Monday, October 31, 2011

Officers violate Fourth Amendment in gun seizure

Can the police just march into your house without a warrant? Sometimes they can. That does not mean they have the right to seize the gun in the bedroom, though.

The case is U.S. v. Simmons, decided on October 26. This case implicates the Fourth Amendment, which protects the sanctity of the home. Robert Simmons's roommate, Jamar Vaz, told the police that Simmons flashed a handgun during a dispute. The police accompanied Vaz into the apartment so that Vaz could retrieve his stuff. Once they got inside the apartment, the police conducted a protective sweep, making sure no one would jump out of nowhere with a gun. They saw Simmons lying in bed with a gun on the nightstand. They got Simmons out of bed and made him wait in the hallway. The police were now safe. They went into the bedroom and got the gun, and since he already had a felony record, Simmons was thus charged with unlawful possession.

The Court of Appeals (Parker and Pooler [Winter dissents]) says the gun seizure violated the Fourth Amendment. While the "public safety" exception to the Fourth Amendment allowed the police to ask Simmons about the gun without reading him any Miranda rights, the police had no right to then enter the bedroom to retrieve the gun. By this point, Simmons is standing in the hallway in his underwear, surrounded by police officers. The public safety threat is gone. If the police want to retrieve the gun, they can get a warrant. They did not do so, which means the gun is suppressed as evidence. Here's what Judge Parker writes:

Thus, before conducting the search, the officers had effectively allayed the safety concerns that justified their initial questioning of Simmons and had, by exercising control over a compliant occupant and the surrounding premises, neutralized any threat that Simmons or the gun may have initially posed. In doing so, the officers also eliminated the possibility of the destruction of evidence. Under these circumstances, there simply was no "urgent need" to further search the home for the gun without a warrant.

Thursday, October 20, 2011

Anti-war protesters lose case against West Point

Military installations like West Point are no-speech zones, even though West Point is also a college and cultural center. But even no-speech zones cannot allow for viewpoint discrimination. A case went to trial three years ago alleging that anti-war protesters were kicked out a West Point basketball game because of their T-shirts. The jury rejected that claim, and the Court of Appeals affirms.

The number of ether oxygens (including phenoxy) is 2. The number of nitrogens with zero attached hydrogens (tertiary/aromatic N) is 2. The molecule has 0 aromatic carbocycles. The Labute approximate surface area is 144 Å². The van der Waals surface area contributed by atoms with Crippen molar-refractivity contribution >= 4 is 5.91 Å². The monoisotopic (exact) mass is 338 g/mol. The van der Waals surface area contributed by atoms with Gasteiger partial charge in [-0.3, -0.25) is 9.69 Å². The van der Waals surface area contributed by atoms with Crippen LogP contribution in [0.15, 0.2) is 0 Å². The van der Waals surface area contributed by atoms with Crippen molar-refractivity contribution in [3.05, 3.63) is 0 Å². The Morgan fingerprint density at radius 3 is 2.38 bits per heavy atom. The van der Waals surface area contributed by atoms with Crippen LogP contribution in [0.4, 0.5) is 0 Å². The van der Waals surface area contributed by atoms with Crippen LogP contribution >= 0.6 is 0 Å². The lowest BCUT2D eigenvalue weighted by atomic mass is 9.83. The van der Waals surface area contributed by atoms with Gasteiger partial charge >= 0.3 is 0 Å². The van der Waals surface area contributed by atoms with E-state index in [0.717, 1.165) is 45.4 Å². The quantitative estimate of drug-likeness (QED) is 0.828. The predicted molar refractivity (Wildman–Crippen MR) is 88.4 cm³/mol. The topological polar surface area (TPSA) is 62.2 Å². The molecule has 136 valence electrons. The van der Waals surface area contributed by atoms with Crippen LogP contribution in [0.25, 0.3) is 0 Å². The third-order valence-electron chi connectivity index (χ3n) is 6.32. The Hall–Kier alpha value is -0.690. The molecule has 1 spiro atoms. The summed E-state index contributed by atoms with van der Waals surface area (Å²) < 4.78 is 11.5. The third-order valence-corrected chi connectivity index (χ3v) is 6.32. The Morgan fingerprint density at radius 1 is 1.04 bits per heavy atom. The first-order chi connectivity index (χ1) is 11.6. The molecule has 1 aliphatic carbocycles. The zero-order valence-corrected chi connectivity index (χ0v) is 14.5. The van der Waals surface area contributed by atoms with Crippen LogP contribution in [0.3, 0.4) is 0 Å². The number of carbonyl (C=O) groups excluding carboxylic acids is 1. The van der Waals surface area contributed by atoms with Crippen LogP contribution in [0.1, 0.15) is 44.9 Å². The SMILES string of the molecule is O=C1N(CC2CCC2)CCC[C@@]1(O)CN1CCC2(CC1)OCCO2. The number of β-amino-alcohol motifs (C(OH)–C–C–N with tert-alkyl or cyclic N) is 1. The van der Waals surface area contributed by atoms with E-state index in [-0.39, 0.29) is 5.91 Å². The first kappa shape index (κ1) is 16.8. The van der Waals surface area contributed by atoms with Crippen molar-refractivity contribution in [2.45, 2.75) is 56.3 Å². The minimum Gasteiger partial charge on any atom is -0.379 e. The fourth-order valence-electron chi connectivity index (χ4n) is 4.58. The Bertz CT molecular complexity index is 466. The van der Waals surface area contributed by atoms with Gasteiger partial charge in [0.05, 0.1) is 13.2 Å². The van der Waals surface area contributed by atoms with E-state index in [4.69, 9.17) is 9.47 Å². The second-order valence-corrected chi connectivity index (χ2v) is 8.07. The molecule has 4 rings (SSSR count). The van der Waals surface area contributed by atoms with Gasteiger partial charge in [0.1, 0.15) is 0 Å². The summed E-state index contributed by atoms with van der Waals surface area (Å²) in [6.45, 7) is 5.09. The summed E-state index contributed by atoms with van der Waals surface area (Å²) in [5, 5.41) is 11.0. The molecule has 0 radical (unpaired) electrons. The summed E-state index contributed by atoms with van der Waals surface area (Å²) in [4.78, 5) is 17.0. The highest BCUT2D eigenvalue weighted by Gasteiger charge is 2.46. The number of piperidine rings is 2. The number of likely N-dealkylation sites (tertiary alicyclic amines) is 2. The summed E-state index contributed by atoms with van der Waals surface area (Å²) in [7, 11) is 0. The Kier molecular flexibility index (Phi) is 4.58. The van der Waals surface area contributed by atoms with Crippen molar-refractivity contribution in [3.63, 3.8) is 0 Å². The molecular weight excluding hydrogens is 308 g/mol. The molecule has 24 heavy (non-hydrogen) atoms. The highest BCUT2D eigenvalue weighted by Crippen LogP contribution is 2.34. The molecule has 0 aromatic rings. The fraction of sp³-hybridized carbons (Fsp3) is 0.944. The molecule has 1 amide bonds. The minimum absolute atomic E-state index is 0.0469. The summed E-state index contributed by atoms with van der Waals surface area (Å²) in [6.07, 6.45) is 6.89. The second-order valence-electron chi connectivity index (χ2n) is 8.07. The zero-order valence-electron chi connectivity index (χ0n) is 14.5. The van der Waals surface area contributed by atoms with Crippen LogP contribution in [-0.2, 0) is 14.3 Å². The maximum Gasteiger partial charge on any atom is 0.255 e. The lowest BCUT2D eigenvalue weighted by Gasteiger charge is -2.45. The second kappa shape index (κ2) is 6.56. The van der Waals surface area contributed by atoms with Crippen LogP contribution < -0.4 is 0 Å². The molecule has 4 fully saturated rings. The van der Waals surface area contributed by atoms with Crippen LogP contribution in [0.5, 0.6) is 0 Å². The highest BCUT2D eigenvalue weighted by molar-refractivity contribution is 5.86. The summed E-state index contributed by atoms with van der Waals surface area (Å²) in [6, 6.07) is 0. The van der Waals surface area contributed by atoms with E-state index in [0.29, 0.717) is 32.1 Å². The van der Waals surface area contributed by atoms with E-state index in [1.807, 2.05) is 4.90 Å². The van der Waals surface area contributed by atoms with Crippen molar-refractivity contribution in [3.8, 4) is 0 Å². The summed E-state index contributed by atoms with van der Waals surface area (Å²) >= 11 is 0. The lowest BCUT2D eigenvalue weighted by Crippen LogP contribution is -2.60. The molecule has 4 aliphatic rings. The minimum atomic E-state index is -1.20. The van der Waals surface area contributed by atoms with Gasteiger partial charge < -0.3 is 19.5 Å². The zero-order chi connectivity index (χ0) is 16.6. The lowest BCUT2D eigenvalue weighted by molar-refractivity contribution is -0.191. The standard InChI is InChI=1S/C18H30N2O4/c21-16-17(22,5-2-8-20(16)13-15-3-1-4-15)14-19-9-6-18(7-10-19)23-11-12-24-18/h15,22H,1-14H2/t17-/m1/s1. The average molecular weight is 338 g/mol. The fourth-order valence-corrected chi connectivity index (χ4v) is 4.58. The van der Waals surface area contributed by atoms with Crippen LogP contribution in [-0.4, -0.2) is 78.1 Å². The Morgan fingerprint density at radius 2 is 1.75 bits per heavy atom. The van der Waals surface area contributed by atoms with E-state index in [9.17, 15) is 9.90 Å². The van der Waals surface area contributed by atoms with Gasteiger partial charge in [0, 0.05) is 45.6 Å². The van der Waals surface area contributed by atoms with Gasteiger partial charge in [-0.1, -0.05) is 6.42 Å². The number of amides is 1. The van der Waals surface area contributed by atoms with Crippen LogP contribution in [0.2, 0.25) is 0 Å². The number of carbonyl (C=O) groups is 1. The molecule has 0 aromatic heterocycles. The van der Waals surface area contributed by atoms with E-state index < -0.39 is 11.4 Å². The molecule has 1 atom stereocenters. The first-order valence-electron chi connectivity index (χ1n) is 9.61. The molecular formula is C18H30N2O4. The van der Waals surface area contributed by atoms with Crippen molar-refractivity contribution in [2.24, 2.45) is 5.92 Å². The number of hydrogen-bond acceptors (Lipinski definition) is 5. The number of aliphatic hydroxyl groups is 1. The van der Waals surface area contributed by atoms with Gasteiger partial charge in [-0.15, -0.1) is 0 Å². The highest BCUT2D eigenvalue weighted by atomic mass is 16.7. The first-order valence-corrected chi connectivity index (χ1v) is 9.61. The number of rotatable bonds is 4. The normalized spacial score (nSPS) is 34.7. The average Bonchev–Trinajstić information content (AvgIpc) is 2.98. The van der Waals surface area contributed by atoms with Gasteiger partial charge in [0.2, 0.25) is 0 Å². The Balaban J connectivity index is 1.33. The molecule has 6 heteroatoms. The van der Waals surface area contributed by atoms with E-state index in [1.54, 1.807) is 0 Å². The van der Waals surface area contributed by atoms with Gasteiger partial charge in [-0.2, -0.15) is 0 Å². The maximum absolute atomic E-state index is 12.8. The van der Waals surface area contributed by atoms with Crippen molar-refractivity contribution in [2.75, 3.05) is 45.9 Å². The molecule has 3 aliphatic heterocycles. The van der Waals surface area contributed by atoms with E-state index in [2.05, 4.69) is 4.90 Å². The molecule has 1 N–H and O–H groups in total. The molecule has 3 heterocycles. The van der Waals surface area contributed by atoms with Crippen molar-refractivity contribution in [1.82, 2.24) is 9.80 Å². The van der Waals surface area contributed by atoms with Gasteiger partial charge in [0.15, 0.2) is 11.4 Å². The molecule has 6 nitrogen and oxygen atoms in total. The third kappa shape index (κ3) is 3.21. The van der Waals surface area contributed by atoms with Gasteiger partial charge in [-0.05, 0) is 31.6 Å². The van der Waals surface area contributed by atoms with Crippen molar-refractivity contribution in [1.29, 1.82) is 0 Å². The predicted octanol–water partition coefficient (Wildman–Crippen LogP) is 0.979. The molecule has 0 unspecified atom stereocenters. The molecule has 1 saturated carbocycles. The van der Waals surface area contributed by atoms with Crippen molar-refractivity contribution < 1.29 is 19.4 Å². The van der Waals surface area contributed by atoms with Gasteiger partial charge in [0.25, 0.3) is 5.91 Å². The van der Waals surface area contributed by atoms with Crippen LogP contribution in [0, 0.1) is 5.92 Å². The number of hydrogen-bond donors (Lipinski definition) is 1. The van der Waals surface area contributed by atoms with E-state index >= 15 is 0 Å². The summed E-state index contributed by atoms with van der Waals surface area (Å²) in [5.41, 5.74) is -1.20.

The case is Dolman v. Horner, a summary order decided on October 18. The Second Circuit (Raggi, Pooler and McLaughlin) summarizes the case:

On February 28, 2004, the Plaintiffs attended a basketball game - open to the public - at West Point. When the national anthem played, they stood up, removing their jackets and revealing t-shirts spelling out “US OUT OF IRAQ.” Shortly after, John Spisso, the facilities manager, told Plaintiffs they could either remove their t-shirts or leave the arena. The Plaintiffs agreed to leave the arena. Garrison Commander Ann Horner sent each of the Plaintiffs a letter barring them from “all areas of West Point” for a period of five years, based on the incident.
You have to remember that this incident took place at the height of the Iraq war controversy. Showing up to a West Point event with anti-war T-shirts was no way to make friends. But if they were thrown out of the game because they were anti-war, then they win the case, because even military installations cannot discriminate based on viewpoint. The jury found for defendants. The Court of Appeals affirms, reasoning that the jury could find that the decisionmakers were not motivated to discriminate against the protesters but instead thought they were enforcing a legal no-demonstration policy:

The district court properly determined that the Plaintiffs failed to satisfy the high standards required to overturn a jury verdict. While the record does contain evidence in support of the Plaintiffs’ case, the record also contains ample evidence from which a reasonable jury could find in favor of defendants. Specifically, a reasonable jury could find that regardless of whether a specific written policy existed prohibiting organized demonstrations at West Point, both Spisso and Horner believed demonstrations were not permitted at West Point, and that belief - not viewpoint discrimination - motivated the removal of Plaintiffs and the subsequent barment order. Moreover, a reasonable jury could conclude that defendants considered the t-shirts as the vehicle for the demonstration, and barred Plaintiffs based on their group effort in conveying the message, rather than for the message itself.

Wednesday, October 19, 2011


There is a time and a place for everything. For the 9/11 conspiracy theorist, it's the street corner or the Internet, not the Federal courts. There are no sanctions on the street corner. There are sanctions in the Federal courts.